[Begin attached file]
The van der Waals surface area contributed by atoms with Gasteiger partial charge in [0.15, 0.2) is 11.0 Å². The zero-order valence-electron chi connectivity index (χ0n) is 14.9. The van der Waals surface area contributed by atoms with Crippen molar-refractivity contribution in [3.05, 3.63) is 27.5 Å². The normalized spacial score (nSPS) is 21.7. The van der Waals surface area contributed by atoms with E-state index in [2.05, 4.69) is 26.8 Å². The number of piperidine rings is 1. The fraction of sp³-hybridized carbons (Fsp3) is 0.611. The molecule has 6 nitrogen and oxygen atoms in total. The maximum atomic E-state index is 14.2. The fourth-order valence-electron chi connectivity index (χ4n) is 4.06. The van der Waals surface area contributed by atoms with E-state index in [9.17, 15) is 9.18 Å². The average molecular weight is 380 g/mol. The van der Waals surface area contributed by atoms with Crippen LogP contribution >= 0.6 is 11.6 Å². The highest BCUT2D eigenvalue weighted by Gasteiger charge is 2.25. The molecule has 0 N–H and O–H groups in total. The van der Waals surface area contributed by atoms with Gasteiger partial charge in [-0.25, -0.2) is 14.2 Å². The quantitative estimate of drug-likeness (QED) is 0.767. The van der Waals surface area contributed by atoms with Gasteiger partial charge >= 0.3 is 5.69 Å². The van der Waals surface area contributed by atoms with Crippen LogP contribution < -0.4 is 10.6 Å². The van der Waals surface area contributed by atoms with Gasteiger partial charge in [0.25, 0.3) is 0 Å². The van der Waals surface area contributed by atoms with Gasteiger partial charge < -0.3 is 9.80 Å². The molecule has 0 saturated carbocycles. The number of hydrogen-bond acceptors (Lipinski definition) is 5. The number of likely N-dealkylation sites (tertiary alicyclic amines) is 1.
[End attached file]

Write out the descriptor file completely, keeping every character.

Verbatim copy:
The van der Waals surface area contributed by atoms with Gasteiger partial charge in [0.15, 0.2) is 11.0 Å². The zero-order valence-electron chi connectivity index (χ0n) is 14.9. The van der Waals surface area contributed by atoms with Crippen molar-refractivity contribution in [3.05, 3.63) is 27.5 Å². The normalized spacial score (nSPS) is 21.7. The van der Waals surface area contributed by atoms with E-state index in [2.05, 4.69) is 26.8 Å². The number of piperidine rings is 1. The fraction of sp³-hybridized carbons (Fsp3) is 0.611. The molecule has 6 nitrogen and oxygen atoms in total. The maximum atomic E-state index is 14.2. The fourth-order valence-electron chi connectivity index (χ4n) is 4.06. The van der Waals surface area contributed by atoms with E-state index in [9.17, 15) is 9.18 Å². The average molecular weight is 380 g/mol. The van der Waals surface area contributed by atoms with Crippen LogP contribution >= 0.6 is 11.6 Å². The highest BCUT2D eigenvalue weighted by Gasteiger charge is 2.25. The molecule has 0 N–H and O–H groups in total. The van der Waals surface area contributed by atoms with Gasteiger partial charge in [-0.25, -0.2) is 14.2 Å². The quantitative estimate of drug-likeness (QED) is 0.767. The van der Waals surface area contributed by atoms with Gasteiger partial charge >= 0.3 is 5.69 Å². The van der Waals surface area contributed by atoms with Crippen LogP contribution < -0.4 is 10.6 Å². The van der Waals surface area contributed by atoms with Gasteiger partial charge in [0.25, 0.3) is 0 Å². The van der Waals surface area contributed by atoms with Gasteiger partial charge < -0.3 is 9.80 Å². The molecule has 0 saturated carbocycles. The number of hydrogen-bond acceptors (Lipinski definition) is 5. The number of likely N-dealkylation sites (tertiary alicyclic amines) is 1.